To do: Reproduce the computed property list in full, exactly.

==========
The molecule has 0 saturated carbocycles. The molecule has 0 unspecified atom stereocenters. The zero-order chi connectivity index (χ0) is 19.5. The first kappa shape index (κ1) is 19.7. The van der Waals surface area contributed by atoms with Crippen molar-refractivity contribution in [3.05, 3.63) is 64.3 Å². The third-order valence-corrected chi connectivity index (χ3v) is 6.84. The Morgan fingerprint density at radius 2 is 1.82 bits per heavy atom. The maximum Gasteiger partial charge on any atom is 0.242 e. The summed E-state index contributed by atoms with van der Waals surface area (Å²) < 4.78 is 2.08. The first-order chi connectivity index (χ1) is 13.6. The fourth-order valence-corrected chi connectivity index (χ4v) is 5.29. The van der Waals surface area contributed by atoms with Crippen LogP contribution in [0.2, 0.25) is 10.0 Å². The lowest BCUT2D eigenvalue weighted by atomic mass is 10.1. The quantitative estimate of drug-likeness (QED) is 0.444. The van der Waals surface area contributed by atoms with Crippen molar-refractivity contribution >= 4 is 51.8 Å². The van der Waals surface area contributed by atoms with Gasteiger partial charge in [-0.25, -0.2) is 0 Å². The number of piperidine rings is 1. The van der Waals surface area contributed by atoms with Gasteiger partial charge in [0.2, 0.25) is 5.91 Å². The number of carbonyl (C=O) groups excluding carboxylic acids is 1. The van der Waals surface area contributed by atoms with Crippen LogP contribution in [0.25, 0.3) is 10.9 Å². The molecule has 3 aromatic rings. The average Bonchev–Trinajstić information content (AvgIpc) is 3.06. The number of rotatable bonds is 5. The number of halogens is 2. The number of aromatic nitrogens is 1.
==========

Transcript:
The molecule has 0 saturated carbocycles. The molecule has 0 unspecified atom stereocenters. The zero-order chi connectivity index (χ0) is 19.5. The first kappa shape index (κ1) is 19.7. The van der Waals surface area contributed by atoms with Crippen molar-refractivity contribution in [3.05, 3.63) is 64.3 Å². The third-order valence-corrected chi connectivity index (χ3v) is 6.84. The Morgan fingerprint density at radius 2 is 1.82 bits per heavy atom. The maximum Gasteiger partial charge on any atom is 0.242 e. The summed E-state index contributed by atoms with van der Waals surface area (Å²) < 4.78 is 2.08. The first-order chi connectivity index (χ1) is 13.6. The fourth-order valence-corrected chi connectivity index (χ4v) is 5.29. The van der Waals surface area contributed by atoms with Crippen LogP contribution in [0.2, 0.25) is 10.0 Å². The lowest BCUT2D eigenvalue weighted by atomic mass is 10.1. The quantitative estimate of drug-likeness (QED) is 0.444. The van der Waals surface area contributed by atoms with Crippen molar-refractivity contribution >= 4 is 51.8 Å². The van der Waals surface area contributed by atoms with Gasteiger partial charge in [-0.25, -0.2) is 0 Å². The number of piperidine rings is 1. The van der Waals surface area contributed by atoms with Gasteiger partial charge in [0.2, 0.25) is 5.91 Å². The number of carbonyl (C=O) groups excluding carboxylic acids is 1. The van der Waals surface area contributed by atoms with Crippen LogP contribution in [0.25, 0.3) is 10.9 Å². The molecule has 3 aromatic rings. The average Bonchev–Trinajstić information content (AvgIpc) is 3.06. The number of rotatable bonds is 5. The number of halogens is 2. The number of aromatic nitrogens is 1.